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Author Topic: Chainsaw mill startup recommendation  (Read 1344 times)

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Online Southside

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Re: Chainsaw mill startup recommendation
« Reply #20 on: January 05, 2019, 02:52:24 PM »
I would strongly encourage you to focus on building outdoor items since you won't have a way to ensure your wood is dry and bug free.  This will help prevent upset customers who have cracks appear in their products once they are brought inside or have a house full of bugs show up.  Outdoor / rustic benches, tables, seats, made from unique wood etc can sell for a very nice price, heck there is even a member out here who sells $300 out houses.  :D  The photo below was from a piece of reclaimed pine a customer brought me to fix for him as it was not flat.  He paid over $400 for it and was building an indoor table, problem was the wood had not been sanitized and you can see the result - just imagine if you sold this to someone as a kitchen table.  

http://forestryforum.com/gallery/displayimage.php?album=lastup&cat=34297&pid=257393#top_display_media



Franklin buncher and skidder
JD Processor
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Offline llb022

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Re: Chainsaw mill startup recommendation
« Reply #21 on: January 05, 2019, 09:03:28 PM »
I would strongly encourage you to focus on building outdoor items since you won't have a way to ensure your wood is dry and bug free.  This will help prevent upset customers who have cracks appear in their products once they are brought inside or have a house full of bugs show up.  Outdoor / rustic benches, tables, seats, made from unique wood etc can sell for a very nice price, heck there is even a member out here who sells $300 out houses.  :D  The photo below was from a piece of reclaimed pine a customer brought me to fix for him as it was not flat.  He paid over $400 for it and was building an indoor table, problem was the wood had not been sanitized and you can see the result - just imagine if you sold this to someone as a kitchen table.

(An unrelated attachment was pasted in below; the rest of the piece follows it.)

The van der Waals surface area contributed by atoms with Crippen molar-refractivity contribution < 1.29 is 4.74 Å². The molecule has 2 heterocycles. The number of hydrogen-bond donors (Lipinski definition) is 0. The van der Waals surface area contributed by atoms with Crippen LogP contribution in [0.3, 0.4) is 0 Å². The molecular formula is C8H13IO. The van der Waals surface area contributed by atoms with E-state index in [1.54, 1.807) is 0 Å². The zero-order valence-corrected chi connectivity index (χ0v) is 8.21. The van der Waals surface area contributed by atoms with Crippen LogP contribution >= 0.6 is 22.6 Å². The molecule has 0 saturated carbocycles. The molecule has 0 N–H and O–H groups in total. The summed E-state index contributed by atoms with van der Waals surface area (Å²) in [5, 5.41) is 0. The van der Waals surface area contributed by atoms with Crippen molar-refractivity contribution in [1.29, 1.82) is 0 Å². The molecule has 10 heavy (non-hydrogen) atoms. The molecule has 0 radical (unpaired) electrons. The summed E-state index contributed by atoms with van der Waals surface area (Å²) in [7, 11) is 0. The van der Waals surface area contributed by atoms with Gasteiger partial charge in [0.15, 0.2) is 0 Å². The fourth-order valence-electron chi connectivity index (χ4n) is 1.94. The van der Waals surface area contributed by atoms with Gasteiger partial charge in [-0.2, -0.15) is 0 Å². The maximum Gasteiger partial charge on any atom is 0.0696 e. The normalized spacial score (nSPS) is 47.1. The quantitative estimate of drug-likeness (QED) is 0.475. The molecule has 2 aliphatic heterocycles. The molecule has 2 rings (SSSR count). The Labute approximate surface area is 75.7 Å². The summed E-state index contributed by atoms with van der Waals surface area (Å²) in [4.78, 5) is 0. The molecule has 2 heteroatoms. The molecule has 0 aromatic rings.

http://forestryforum.com/gallery/displayimage.php?album=lastup&cat=34297&pid=257393#top_display_media
lol I agree with making outdoor things as that would also allow me to get a quicker ROI and less headache

Offline WV Sawmiller

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Re: Chainsaw mill startup recommendation
« Reply #22 on: January 05, 2019, 09:10:23 PM »
I-22,

    If you want to test the market why don't you find a local bandmiller, acquire some of these logs you seem to have sourced and take them to have them milled then process them. You should be able to test the water that way with hardly any initial output and see if they sell. Most of us have an hourly rate we would apply to sawing live edge stuff like you are describing and it would be a very low initial investment. Good luck.
Howard Green
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Dad always said "You can shear a sheep a bunch of times but you can only skin him once"

Offline charles mann

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Re: Chainsaw mill startup recommendation
« Reply #23 on: January 05, 2019, 09:39:20 PM »
Den-Den, a member on here is in your area with a homemade mill, plus there is a guy in huntington that has, or had a WM mill that advertises on FB. 
Do you have access to a kiln? That will be a step to locate/build to turn out a finished product, at least for the hardwoods. I did a 2 cedar slab for a co-work that lives near spokane, wa. I air dried outside for 9 months, then brought it inside for a few more months, then hand planed it, tapped it off, filled the voids with 5 qts of epoxy bar topper, planned again, sanded and did a final seal on top, bottom and all sides, leaving 4 dime sized openings on both ends, to allow the wood acclimate to the eastern wa environment. He let the slab it for a yr and just installed it. There was a 1/8 wobble in it, which he addressed from the bottom with a shim. I myself dont have a kiln, but on WMs services site, i located a guy just north of me that charges $30 a day. 
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Offline llb022

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Re: Chainsaw mill startup recommendation
« Reply #24 on: January 05, 2019, 10:14:22 PM »
I would strongly encourage you to focus on building outdoor items since you won't have a way to ensure your wood is dry and bug free.  This will help prevent upset customers who have cracks appear in their products once they are brought inside or have a house full of bugs show up.  Outdoor / rustic benches, tables, seats, made from unique wood etc can sell for a very nice price, heck there is even a member out here who sells $300 out houses.  :D  The photo below was from a piece of reclaimed pine a customer brought me to fix for him as it was not flat.  He paid over $400 for it and was building an indoor table, problem was the wood had not been sanitized and you can see the result - just imagine if you sold this to someone as a kitchen table.